One more central element in the little book should be noted. It contains a martyrology eight pages long, mentioning 113 people, the same figure given two years later by Jean of Rupescissa in his Liber ostensor (1356). Repetition of the number hardly confirms it. Rupescissa probably got it from the little book or at least from one of its keepers. In So Great a Light, So Great a Smoke (2007), Louisa Burnham names a total of 102 executed between 1318 and 1330, but she is listing only those executed in Provence and Languedoc. The 113 total in the little book encompasses a wider geographical area, mentioning executions in England, Germany, Barcelona and elsewhere; but it leaves us with less reason to be confident as to what the victims had in common, what, that is, they believed or did that made them heretics of a particular species. On the other hand, it includes five names from 1348, one execution in Barcelona and another four in Carcassonne. Then the list closes with one more in Toulouse, but without a date.
Of course by 1356 Rupescissa's number should have been at least 115: he should have added Giovanni and Francesco--and perhaps even others. But by this stage it becomes increasingly difficult to decide what criteria are being used to define those who should be included. There was certainly no shortage of heretics in the latter part of the fourteenth century. The question is whether the particular heresies of those listed here actually qualified them for this list.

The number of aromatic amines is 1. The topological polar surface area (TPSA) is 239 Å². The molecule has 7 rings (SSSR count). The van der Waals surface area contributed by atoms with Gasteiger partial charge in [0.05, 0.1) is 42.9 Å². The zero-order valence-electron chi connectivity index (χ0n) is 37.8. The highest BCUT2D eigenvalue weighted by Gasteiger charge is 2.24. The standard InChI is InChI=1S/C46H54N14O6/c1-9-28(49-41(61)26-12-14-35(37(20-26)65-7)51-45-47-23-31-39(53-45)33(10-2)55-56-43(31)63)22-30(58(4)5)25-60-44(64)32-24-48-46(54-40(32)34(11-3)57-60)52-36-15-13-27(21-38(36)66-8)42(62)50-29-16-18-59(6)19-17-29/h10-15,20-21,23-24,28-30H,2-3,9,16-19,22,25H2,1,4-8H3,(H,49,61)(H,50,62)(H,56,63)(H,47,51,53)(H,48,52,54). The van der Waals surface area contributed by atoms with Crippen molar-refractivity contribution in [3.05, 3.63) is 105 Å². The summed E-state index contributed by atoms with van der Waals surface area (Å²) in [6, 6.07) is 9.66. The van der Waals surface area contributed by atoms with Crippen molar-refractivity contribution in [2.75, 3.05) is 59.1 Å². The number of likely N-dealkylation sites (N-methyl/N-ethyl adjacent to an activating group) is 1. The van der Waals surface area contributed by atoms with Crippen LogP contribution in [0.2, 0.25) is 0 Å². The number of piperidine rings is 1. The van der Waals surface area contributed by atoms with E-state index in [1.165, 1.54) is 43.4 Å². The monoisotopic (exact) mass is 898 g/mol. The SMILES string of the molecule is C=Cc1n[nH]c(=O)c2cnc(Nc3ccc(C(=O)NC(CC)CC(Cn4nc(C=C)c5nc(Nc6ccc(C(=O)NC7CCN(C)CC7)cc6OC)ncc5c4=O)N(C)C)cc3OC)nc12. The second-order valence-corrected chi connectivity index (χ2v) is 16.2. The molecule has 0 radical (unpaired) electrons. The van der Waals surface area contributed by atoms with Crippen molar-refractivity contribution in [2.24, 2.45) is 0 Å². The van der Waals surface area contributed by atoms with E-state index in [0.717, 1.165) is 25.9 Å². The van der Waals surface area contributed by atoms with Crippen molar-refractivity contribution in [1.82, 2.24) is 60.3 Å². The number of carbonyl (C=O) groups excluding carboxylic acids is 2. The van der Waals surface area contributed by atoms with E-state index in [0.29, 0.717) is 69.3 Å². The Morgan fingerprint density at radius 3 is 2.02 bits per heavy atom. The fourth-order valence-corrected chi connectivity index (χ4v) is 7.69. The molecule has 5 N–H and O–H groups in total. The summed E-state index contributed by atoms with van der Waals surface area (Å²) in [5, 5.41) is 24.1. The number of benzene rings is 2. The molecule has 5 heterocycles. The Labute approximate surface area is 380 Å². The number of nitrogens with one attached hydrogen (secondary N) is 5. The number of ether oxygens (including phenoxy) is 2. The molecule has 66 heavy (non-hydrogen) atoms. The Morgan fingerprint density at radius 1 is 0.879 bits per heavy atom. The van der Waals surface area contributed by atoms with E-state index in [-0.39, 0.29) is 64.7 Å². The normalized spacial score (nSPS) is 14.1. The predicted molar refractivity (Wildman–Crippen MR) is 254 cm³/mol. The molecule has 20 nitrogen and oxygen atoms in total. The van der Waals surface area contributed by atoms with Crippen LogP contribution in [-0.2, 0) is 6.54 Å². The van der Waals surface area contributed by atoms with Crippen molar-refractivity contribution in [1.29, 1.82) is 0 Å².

There is, however, something odd about the whole story. Did Giovanni and Francesco ever simply intend to go on pilgrimage to Compostela? Or, when they reached southern France, had they completed the pilgrimage they really intended to make? It is Giovanni who tells the inquisitor that they planned to go to Compostela; yet almost immediately we find an odd remark: "Although it would be necessary to receive martyrdom for the faith, as they confess in the confessions inserted in this book" (73). Whose voice are we hearing at this point? Is the tribunal still reporting Giovanni's original conversation with Francesco? Or is some member of the tribunal himself struck by the apparent contradiction between the motives presumably involved in a trip to Compostela and the more starkly existential implications of the call to martyrdom sounded in the confessions?
Somehow it all goes back to the little book. There is some question as to why they brought it along, given the fact that it could (and did) mark them as heretics. It is almost as if they were restoring it to its native habitat, the place where it made the most sense. There is also the fact that Francesco apparently wrote himself into it, an odd thing to do if he intended to reach Compostela and return to Italy alive.
Perhaps that is precisely the thing neither of them expected to do. The little book had an important role to play if the trip was about witnessing, going to the place where what they saw as the major drama involved in it had unfolded, then using the book to confront the false church with the sins it had committed there.